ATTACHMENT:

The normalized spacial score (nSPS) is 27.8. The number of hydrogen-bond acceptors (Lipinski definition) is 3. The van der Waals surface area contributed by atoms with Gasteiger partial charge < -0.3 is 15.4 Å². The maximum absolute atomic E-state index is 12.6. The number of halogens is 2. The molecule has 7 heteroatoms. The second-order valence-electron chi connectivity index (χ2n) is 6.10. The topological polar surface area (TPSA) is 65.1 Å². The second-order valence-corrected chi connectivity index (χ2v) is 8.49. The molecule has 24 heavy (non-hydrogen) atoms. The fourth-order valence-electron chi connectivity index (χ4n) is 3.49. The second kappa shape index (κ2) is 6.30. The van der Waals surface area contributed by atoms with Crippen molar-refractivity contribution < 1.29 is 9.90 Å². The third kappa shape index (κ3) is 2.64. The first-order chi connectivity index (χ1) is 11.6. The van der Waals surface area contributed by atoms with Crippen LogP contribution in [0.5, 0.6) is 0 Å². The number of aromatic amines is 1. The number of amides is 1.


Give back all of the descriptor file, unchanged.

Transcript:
The normalized spacial score (nSPS) is 27.8. The number of hydrogen-bond acceptors (Lipinski definition) is 3. The van der Waals surface area contributed by atoms with Gasteiger partial charge < -0.3 is 15.4 Å². The maximum absolute atomic E-state index is 12.6. The number of halogens is 2. The molecule has 7 heteroatoms. The second-order valence-electron chi connectivity index (χ2n) is 6.10. The topological polar surface area (TPSA) is 65.1 Å². The second-order valence-corrected chi connectivity index (χ2v) is 8.49. The molecule has 24 heavy (non-hydrogen) atoms. The fourth-order valence-electron chi connectivity index (χ4n) is 3.49. The second kappa shape index (κ2) is 6.30. The van der Waals surface area contributed by atoms with Crippen molar-refractivity contribution < 1.29 is 9.90 Å². The third kappa shape index (κ3) is 2.64. The first-order chi connectivity index (χ1) is 11.6. The van der Waals surface area contributed by atoms with Crippen LogP contribution in [0.5, 0.6) is 0 Å². The number of aromatic amines is 1. The number of amides is 1.